My problem with the wartime films isn't really about fighting Nazis, but with the translation of such as thoroughly Victorian character as Holmes to an era where he simply does not fit.  You have that on the one hand, but on the other hand you have the timeless nature of the character: he ought to fit anywhere you put him.  And to a degree he does, partly because Holmes is such an oddball that he doesn't really fit even in his native time.  So I guess I'm really of two minds about it.  And given the requirements of propaganda entertainment in the 40s, I doubt the filmmakers ever gave it a second thought (if they even gave it a first thought). 

But it was definitely nice to see the Brett series -- serious, in period, and based on the stories, especially the stories that had never been filmed before.

On the other other hand, I also enjoyed the silliness of the Peter Cook / Dudley Moore Hound of the Baskervilles.  Cook, naturally, is the same general physical type as Rathbone and Brett, and Peter Cushing, who also made a passable Holmes.

Offline CF

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Re: Classic Movies
« Reply #9 on: October 17, 2007, 09:32:46 AM »
I recently rewatched the 1933 King Kong . . . what a great flick. The special effects are amazing altho dated, but the whole feel of the movie is otherwordly, especially the scenes on Skull Island. I saw the Peter Jackson remake & didn't like it very much. I have to say I am not a fan of most CGI, I think it often looks worse than the old animation or good old fashioned set designs & props.
I was wondering, King Kong being such a big movie in the '30s, are there any blues tunes from that time that use him as a metaphor or mention him at all? I can't think of any off-hand.
Do yourself a favour & go out & rent this gem. It's even better than you remember.
Stand By If You Wanna Hear It Again . . .

Offline Bricktown Bob

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Re: Classic Movies
« Reply #10 on: October 20, 2007, 10:50:00 AM »
I recently rewatched the 1933 King Kong . . . what a great flick.

Big ditto on that.  Very happy that the remake prompted a cleaned-up DVD reissue with great extras.  I doubt I'll ever see the PJ version again, but the original -- can't imagine ever being tired of that.

Offline Mr.OMuck

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Re: Classic Movies
« Reply #11 on: December 16, 2007, 10:31:26 PM »
King Kong (the original) is one of my favorite movies. It generated spectacular archetypal images dredged out of the Jungian common unconscious. The Image of this titanic grimacing Ape head thrusting up through the shattered tracks in the path of an oncoming elevated subway train, against a field of glittering night time highrises, ranks as one of the greatest in film. Our primal unconscious reacting against the imprisonment of civilization. The all powerful super primate throwing down all the artifice of industry and culture. I saw KK the first time when I was five or six and its power has never left me unmoved. Like the greatest folk art or music it unwittingly strikes at the deepest places in the human soul.
My loathings are simple: stupidity, oppression, crime, cruelty, soft music.
Vladimir Nabokov (1899 - 1977)

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Offline CF

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Re: Classic Movies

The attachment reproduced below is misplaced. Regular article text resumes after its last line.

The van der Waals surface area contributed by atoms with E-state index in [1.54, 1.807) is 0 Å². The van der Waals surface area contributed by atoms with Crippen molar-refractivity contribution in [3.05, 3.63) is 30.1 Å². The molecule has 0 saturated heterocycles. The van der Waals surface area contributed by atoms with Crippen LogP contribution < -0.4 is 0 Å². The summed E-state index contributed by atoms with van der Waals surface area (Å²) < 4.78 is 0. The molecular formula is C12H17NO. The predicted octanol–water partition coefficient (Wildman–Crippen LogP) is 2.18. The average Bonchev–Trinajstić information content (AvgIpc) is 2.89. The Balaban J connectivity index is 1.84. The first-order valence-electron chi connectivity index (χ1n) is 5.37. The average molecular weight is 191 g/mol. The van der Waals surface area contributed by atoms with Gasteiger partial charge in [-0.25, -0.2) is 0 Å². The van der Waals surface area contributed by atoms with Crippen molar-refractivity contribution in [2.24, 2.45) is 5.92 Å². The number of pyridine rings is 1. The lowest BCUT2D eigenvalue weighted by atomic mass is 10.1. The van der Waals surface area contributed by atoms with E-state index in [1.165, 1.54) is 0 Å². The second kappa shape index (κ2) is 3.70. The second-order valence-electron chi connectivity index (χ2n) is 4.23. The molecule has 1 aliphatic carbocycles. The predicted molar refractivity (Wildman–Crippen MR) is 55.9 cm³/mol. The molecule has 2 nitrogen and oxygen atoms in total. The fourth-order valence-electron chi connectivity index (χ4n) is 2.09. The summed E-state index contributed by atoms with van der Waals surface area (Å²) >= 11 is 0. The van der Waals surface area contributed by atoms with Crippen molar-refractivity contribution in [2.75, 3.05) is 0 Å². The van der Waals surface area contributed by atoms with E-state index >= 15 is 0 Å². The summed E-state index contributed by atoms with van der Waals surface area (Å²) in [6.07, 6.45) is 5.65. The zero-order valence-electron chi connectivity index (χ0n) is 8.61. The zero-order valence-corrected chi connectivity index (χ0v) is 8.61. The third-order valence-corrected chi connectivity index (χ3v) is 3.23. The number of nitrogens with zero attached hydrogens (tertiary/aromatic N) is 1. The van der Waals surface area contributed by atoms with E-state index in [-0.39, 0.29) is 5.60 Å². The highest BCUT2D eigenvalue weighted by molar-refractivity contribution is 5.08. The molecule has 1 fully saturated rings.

« Reply #12 on: December 17, 2007, 09:37:04 AM »
I had a very early age experience with King Kong that has never left me. My parents honeymooned at Niagra Falls when I was about 2 years old or so & upon entering a wax museum or something like that we were faced with a giant reproduction of King Kong . . . it may have been automated, I can't remember. Anyway, did exactly what you said Muck, struck me very deeply & no doubt brought up some kind of primal fear er something . . . scared the bejeezus outta me anyway! But you're exactly right about the images in King Kong striking something unconscious & 'Jungian' if you will. Dracula, Frankenstein & the Wolfman are such lasting & effective archetypes not just because of the strength of the movies but because of the resonance of the characters . . . & I think many of the older flicks were more successful at touching their audience in that way because they weren't overly slick or complicated or self-indulgent. The simplicity of the narrative & even the possible naivety of the production allowed the characters to breathe & come to a deeper life than they do nowadays. Dracula done today would mostly be a vehicle for special effects, shallower purposes.
I think the music of the 20s-40s works on this kind of level too.   
Stand By If You Wanna Hear It Again . . .

Offline Richard

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Re: Classic Movies
« Reply #13 on: December 18, 2007, 02:49:06 PM »
Jermey Brett is (was) great, I think we all of his on video. I recall being told had a mental breakdown or something and then he died not long after the last BBC series. I don't think I have seen him in anything else on tv.
(That's enough of that. Ed)

Offline banjochris

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Re: Classic Movies
« Reply #14 on: December 18, 2007, 04:39:42 PM »
Brett did die not long after the last Holmes series, in 1995. I believe he had a breakdown after his wife died, but that was earlier -- in the mid '80s. His wife was the American producer of Masterpiece Theatre, if I remember rightly, and died quite young of cancer. Brett had a heart condition and apparently knew he was terminal for some time, but carried on with the show as long as he could; you can tell he's quite ill in some of the last stories, and there's even one where Charles Gray (as brother Mycroft) replaced him because he was too sick to film.

I was lucky enough to see Brett and Hardwicke on stage in 1989 in London as Holmes and Watson in The Secret of Sherlock Holmes; it was more of a psychological exploration of Holmes than a mystery, but of course they were both wonderful.
Chris